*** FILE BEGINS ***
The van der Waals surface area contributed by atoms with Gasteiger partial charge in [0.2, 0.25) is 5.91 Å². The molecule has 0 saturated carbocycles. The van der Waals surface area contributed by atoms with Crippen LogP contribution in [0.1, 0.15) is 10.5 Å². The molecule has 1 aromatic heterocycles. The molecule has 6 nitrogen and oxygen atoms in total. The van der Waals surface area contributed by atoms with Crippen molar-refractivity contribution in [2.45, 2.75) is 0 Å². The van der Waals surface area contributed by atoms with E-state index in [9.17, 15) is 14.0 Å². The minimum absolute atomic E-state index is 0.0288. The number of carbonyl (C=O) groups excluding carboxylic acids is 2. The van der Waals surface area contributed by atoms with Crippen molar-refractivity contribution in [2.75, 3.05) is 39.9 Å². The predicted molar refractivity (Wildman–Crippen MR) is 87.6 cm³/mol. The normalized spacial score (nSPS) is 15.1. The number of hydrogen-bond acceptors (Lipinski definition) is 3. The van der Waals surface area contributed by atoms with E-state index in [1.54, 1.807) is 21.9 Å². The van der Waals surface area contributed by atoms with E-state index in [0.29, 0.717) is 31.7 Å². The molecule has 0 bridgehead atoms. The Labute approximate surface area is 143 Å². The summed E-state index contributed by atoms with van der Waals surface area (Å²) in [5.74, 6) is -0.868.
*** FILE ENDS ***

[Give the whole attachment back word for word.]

The van der Waals surface area contributed by atoms with Gasteiger partial charge in [0.2, 0.25) is 5.91 Å². The molecule has 0 saturated carbocycles. The van der Waals surface area contributed by atoms with Crippen LogP contribution in [0.1, 0.15) is 10.5 Å². The molecule has 1 aromatic heterocycles. The molecule has 6 nitrogen and oxygen atoms in total. The van der Waals surface area contributed by atoms with Crippen molar-refractivity contribution in [2.45, 2.75) is 0 Å². The van der Waals surface area contributed by atoms with E-state index in [9.17, 15) is 14.0 Å². The minimum absolute atomic E-state index is 0.0288. The number of carbonyl (C=O) groups excluding carboxylic acids is 2. The van der Waals surface area contributed by atoms with Crippen molar-refractivity contribution in [2.75, 3.05) is 39.9 Å². The predicted molar refractivity (Wildman–Crippen MR) is 87.6 cm³/mol. The normalized spacial score (nSPS) is 15.1. The number of hydrogen-bond acceptors (Lipinski definition) is 3. The van der Waals surface area contributed by atoms with E-state index in [1.54, 1.807) is 21.9 Å². The van der Waals surface area contributed by atoms with E-state index in [0.29, 0.717) is 31.7 Å². The molecule has 0 bridgehead atoms. The Labute approximate surface area is 143 Å². The summed E-state index contributed by atoms with van der Waals surface area (Å²) in [5.74, 6) is -0.868.